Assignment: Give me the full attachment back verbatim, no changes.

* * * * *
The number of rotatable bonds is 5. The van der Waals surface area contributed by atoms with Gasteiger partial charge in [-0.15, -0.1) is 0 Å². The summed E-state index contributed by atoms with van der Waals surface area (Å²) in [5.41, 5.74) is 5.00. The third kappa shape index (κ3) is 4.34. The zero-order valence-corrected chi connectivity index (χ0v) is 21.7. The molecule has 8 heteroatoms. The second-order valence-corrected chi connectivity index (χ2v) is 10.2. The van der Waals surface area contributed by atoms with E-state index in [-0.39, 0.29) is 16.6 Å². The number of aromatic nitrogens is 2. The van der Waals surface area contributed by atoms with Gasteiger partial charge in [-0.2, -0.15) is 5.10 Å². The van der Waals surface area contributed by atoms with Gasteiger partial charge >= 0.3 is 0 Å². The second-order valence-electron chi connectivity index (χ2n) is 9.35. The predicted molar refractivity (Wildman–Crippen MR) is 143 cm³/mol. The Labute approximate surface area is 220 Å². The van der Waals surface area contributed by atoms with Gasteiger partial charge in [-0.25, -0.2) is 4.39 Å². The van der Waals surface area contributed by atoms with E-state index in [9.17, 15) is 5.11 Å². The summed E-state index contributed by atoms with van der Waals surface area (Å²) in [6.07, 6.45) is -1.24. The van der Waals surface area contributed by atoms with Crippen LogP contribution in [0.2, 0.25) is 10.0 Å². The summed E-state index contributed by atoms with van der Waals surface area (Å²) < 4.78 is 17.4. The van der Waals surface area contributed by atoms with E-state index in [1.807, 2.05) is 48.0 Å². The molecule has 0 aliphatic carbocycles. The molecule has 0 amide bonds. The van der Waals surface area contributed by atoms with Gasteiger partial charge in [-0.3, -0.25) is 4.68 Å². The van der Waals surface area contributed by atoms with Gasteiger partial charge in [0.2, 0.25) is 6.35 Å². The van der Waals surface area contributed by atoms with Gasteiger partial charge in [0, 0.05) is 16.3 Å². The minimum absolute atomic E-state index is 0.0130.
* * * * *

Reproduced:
The number of rotatable bonds is 5. The van der Waals surface area contributed by atoms with Gasteiger partial charge in [-0.15, -0.1) is 0 Å². The summed E-state index contributed by atoms with van der Waals surface area (Å²) in [5.41, 5.74) is 5.00. The third kappa shape index (κ3) is 4.34. The zero-order valence-corrected chi connectivity index (χ0v) is 21.7. The molecule has 8 heteroatoms. The second-order valence-corrected chi connectivity index (χ2v) is 10.2. The van der Waals surface area contributed by atoms with E-state index in [-0.39, 0.29) is 16.6 Å². The number of aromatic nitrogens is 2. The van der Waals surface area contributed by atoms with Gasteiger partial charge in [-0.2, -0.15) is 5.10 Å². The van der Waals surface area contributed by atoms with Gasteiger partial charge >= 0.3 is 0 Å². The second-order valence-electron chi connectivity index (χ2n) is 9.35. The predicted molar refractivity (Wildman–Crippen MR) is 143 cm³/mol. The Labute approximate surface area is 220 Å². The van der Waals surface area contributed by atoms with Gasteiger partial charge in [-0.25, -0.2) is 4.39 Å². The van der Waals surface area contributed by atoms with E-state index in [9.17, 15) is 5.11 Å². The summed E-state index contributed by atoms with van der Waals surface area (Å²) in [6.07, 6.45) is -1.24. The van der Waals surface area contributed by atoms with Crippen LogP contribution in [0.2, 0.25) is 10.0 Å². The summed E-state index contributed by atoms with van der Waals surface area (Å²) < 4.78 is 17.4. The van der Waals surface area contributed by atoms with E-state index in [1.807, 2.05) is 48.0 Å². The molecule has 0 aliphatic carbocycles. The molecule has 0 amide bonds. The van der Waals surface area contributed by atoms with Gasteiger partial charge in [-0.3, -0.25) is 4.68 Å². The van der Waals surface area contributed by atoms with Gasteiger partial charge in [0.2, 0.25) is 6.35 Å². The van der Waals surface area contributed by atoms with Gasteiger partial charge in [0, 0.05) is 16.3 Å². The minimum absolute atomic E-state index is 0.0130.